Ability to work well with a team
Knowledge of logistical supply chain methods and procedures
Proficiency in inventory control
Ability to read and understand delivery orders, and work with minimal guidance
Ability to operate computers and relevant warehouse management computer software
Follow safe work practices and procedures
Ability to operate an industrial powered lift truck or forklift according to company procedures and governmental regulations
Desire to work in a fast-paced, organized, and positive warehouse environment
Ability to frequently lift, push, and slide packages that typically weigh up to 50 lbs, and may weigh up to 70 lbs
Average salary and compensation
The average salary for a material handler is 30,000 in the United States. Position salary will vary based on experience, education, company size, industry, and market.
Los Angeles, California
Minneapolis-St. Paul, Minnesota
New York City, New York
Typical work environment
Our material handlers operate within warehouses and production facilities that are lined with shelves containing various products awaiting their turn to be sorted, processed, and delivered. Each individual product must be accounted for and handled professionally in order to maintain the orderliness of our operation. A material handler’s duties include, but are not limited to, monitoring inventory, fulfilling customer orders by transitioning products from shelves to delivery trucks, and accurately documenting the entire process by filling out the requisite forms in accordance with company policy.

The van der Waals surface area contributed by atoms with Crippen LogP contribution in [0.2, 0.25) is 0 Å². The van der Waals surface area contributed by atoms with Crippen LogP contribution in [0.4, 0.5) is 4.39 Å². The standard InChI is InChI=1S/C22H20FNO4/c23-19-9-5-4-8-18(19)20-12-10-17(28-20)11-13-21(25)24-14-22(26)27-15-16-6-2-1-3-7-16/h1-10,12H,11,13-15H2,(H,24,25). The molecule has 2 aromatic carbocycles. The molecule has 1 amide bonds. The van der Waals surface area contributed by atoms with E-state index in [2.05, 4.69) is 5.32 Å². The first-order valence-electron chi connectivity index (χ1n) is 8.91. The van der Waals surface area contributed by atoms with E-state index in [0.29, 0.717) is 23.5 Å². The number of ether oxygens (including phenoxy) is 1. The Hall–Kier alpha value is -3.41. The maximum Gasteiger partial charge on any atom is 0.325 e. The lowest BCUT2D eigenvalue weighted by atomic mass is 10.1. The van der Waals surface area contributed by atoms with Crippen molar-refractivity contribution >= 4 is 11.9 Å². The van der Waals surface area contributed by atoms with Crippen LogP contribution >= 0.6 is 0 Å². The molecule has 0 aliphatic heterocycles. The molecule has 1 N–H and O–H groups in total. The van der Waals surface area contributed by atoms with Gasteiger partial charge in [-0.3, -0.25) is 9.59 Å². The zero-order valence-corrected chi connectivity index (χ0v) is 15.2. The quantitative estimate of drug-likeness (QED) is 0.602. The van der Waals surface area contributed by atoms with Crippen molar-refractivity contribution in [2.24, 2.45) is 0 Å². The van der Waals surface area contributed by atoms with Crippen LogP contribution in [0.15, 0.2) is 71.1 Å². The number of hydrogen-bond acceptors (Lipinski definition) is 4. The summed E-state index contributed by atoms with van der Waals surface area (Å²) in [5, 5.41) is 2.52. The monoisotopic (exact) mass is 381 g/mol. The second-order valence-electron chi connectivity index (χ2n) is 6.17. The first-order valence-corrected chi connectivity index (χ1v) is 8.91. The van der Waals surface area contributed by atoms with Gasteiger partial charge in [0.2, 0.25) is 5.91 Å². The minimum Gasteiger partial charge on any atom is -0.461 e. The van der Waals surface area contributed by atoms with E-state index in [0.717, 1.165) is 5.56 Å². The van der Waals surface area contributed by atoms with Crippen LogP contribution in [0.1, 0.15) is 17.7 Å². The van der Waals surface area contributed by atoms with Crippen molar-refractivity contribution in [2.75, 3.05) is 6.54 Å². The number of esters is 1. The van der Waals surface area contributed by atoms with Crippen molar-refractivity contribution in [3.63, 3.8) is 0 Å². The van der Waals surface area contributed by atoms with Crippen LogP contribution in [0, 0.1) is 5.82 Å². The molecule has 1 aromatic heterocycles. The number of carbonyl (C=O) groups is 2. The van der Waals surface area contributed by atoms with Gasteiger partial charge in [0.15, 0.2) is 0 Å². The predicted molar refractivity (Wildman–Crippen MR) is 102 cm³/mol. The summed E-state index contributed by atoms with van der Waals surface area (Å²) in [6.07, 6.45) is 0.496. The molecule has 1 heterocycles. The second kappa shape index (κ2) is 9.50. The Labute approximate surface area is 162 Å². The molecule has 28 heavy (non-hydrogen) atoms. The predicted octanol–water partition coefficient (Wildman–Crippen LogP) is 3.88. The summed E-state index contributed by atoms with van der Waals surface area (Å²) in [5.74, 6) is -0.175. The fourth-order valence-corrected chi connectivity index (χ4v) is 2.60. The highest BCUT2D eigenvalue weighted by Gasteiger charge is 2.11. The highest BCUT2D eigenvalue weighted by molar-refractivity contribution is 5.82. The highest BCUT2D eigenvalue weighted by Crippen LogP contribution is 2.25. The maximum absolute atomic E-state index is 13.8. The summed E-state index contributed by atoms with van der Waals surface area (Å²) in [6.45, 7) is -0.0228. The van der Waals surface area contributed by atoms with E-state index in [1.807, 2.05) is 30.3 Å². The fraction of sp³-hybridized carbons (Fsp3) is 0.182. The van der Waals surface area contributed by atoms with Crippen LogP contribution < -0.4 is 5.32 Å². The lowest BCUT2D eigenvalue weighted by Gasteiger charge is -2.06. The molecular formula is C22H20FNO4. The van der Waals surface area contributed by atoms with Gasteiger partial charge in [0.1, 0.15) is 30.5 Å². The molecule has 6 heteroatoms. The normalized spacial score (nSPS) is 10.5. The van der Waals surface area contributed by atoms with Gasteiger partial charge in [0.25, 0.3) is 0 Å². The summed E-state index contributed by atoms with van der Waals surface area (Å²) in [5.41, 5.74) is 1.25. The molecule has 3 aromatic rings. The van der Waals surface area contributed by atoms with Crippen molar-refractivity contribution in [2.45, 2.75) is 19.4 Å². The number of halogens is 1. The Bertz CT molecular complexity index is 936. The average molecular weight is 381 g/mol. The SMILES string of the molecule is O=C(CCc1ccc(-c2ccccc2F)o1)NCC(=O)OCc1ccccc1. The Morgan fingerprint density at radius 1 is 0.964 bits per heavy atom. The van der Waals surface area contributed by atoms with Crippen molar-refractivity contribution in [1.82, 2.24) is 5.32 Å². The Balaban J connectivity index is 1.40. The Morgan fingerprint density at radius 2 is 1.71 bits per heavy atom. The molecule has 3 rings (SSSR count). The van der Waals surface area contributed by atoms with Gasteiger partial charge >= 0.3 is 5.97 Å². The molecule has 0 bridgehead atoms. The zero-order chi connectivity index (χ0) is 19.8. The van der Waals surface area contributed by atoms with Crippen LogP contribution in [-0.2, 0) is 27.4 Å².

The typical work hours for a material handler can be from 9 AM to 5 PM, Monday through Friday in a warehouse, construction, or industrial setting. With materials often shipping around the clock, overtime hours aren’t uncommon, depending upon the employer.
In order to assure us of your commitment to our professional standards, and to distinguish yourself from other, less qualified applicants, please consider satisfying the requirements for some or all of the following certifications: